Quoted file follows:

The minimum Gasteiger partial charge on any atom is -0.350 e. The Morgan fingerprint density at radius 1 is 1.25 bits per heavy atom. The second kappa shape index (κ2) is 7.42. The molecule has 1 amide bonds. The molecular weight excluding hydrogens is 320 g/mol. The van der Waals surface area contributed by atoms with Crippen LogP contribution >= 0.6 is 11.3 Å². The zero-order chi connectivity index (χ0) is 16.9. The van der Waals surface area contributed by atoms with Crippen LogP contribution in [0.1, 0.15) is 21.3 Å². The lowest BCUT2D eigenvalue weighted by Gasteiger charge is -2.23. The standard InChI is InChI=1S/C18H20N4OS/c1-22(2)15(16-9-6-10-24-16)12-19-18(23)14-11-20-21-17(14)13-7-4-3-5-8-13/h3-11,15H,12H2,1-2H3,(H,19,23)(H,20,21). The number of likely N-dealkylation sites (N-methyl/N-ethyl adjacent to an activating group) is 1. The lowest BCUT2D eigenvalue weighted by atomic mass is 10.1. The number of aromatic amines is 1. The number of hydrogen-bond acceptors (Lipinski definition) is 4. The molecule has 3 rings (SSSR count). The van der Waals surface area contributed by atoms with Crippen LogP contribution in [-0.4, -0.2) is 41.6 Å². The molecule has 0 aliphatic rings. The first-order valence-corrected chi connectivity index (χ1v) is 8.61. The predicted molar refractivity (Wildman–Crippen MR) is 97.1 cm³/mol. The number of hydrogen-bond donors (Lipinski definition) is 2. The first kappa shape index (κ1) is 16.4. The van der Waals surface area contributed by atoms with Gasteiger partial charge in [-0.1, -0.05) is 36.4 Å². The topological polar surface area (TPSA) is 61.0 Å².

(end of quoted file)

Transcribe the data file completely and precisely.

The minimum Gasteiger partial charge on any atom is -0.350 e. The Morgan fingerprint density at radius 1 is 1.25 bits per heavy atom. The second kappa shape index (κ2) is 7.42. The molecule has 1 amide bonds. The molecular weight excluding hydrogens is 320 g/mol. The van der Waals surface area contributed by atoms with Crippen LogP contribution >= 0.6 is 11.3 Å². The zero-order chi connectivity index (χ0) is 16.9. The van der Waals surface area contributed by atoms with Crippen LogP contribution in [0.1, 0.15) is 21.3 Å². The lowest BCUT2D eigenvalue weighted by Gasteiger charge is -2.23. The standard InChI is InChI=1S/C18H20N4OS/c1-22(2)15(16-9-6-10-24-16)12-19-18(23)14-11-20-21-17(14)13-7-4-3-5-8-13/h3-11,15H,12H2,1-2H3,(H,19,23)(H,20,21). The number of likely N-dealkylation sites (N-methyl/N-ethyl adjacent to an activating group) is 1. The lowest BCUT2D eigenvalue weighted by atomic mass is 10.1. The number of aromatic amines is 1. The number of hydrogen-bond acceptors (Lipinski definition) is 4. The molecule has 3 rings (SSSR count). The van der Waals surface area contributed by atoms with Crippen LogP contribution in [-0.4, -0.2) is 41.6 Å². The molecule has 0 aliphatic rings. The first-order valence-corrected chi connectivity index (χ1v) is 8.61. The predicted molar refractivity (Wildman–Crippen MR) is 97.1 cm³/mol. The number of hydrogen-bond donors (Lipinski definition) is 2. The first kappa shape index (κ1) is 16.4. The van der Waals surface area contributed by atoms with Gasteiger partial charge in [-0.1, -0.05) is 36.4 Å². The topological polar surface area (TPSA) is 61.0 Å².